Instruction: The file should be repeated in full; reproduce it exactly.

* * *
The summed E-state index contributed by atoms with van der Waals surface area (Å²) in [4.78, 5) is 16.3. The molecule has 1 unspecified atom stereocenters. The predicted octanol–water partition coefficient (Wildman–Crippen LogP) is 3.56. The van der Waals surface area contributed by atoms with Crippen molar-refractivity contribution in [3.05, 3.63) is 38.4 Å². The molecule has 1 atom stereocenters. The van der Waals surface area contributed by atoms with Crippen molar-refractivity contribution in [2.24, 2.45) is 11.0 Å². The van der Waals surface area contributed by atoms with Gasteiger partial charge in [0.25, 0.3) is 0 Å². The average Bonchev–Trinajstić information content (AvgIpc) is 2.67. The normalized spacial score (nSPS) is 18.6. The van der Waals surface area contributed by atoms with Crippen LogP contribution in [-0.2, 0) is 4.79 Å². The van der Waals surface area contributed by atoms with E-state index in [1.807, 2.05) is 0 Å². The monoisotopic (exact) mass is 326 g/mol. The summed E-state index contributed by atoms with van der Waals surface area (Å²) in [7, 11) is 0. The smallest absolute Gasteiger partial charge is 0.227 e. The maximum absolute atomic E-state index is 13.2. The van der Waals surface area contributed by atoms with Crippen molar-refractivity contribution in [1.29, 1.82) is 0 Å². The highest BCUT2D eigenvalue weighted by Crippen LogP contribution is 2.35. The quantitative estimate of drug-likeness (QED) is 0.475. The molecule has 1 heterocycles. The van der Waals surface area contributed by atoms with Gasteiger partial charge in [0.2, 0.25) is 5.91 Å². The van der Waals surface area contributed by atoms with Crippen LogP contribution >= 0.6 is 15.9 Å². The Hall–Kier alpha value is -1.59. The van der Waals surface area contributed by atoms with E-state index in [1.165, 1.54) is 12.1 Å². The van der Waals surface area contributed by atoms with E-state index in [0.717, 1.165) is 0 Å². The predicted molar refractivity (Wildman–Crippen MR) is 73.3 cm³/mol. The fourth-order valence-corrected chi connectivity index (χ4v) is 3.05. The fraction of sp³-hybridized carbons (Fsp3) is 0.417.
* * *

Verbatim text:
The summed E-state index contributed by atoms with van der Waals surface area (Å²) in [4.78, 5) is 16.3. The molecule has 1 unspecified atom stereocenters. The predicted octanol–water partition coefficient (Wildman–Crippen LogP) is 3.56. The van der Waals surface area contributed by atoms with Crippen molar-refractivity contribution in [3.05, 3.63) is 38.4 Å². The molecule has 1 atom stereocenters. The van der Waals surface area contributed by atoms with Crippen molar-refractivity contribution in [2.24, 2.45) is 11.0 Å². The van der Waals surface area contributed by atoms with Gasteiger partial charge in [0.25, 0.3) is 0 Å². The average Bonchev–Trinajstić information content (AvgIpc) is 2.67. The normalized spacial score (nSPS) is 18.6. The van der Waals surface area contributed by atoms with Crippen LogP contribution in [-0.2, 0) is 4.79 Å². The van der Waals surface area contributed by atoms with E-state index in [1.807, 2.05) is 0 Å². The monoisotopic (exact) mass is 326 g/mol. The summed E-state index contributed by atoms with van der Waals surface area (Å²) in [7, 11) is 0. The smallest absolute Gasteiger partial charge is 0.227 e. The maximum absolute atomic E-state index is 13.2. The van der Waals surface area contributed by atoms with Crippen molar-refractivity contribution in [1.29, 1.82) is 0 Å². The highest BCUT2D eigenvalue weighted by Crippen LogP contribution is 2.35. The quantitative estimate of drug-likeness (QED) is 0.475. The molecule has 1 heterocycles. The van der Waals surface area contributed by atoms with Gasteiger partial charge in [0.2, 0.25) is 5.91 Å². The van der Waals surface area contributed by atoms with Crippen LogP contribution >= 0.6 is 15.9 Å². The Hall–Kier alpha value is -1.59. The van der Waals surface area contributed by atoms with E-state index in [1.165, 1.54) is 12.1 Å². The van der Waals surface area contributed by atoms with E-state index in [0.717, 1.165) is 0 Å². The predicted molar refractivity (Wildman–Crippen MR) is 73.3 cm³/mol. The fourth-order valence-corrected chi connectivity index (χ4v) is 3.05. The fraction of sp³-hybridized carbons (Fsp3) is 0.417.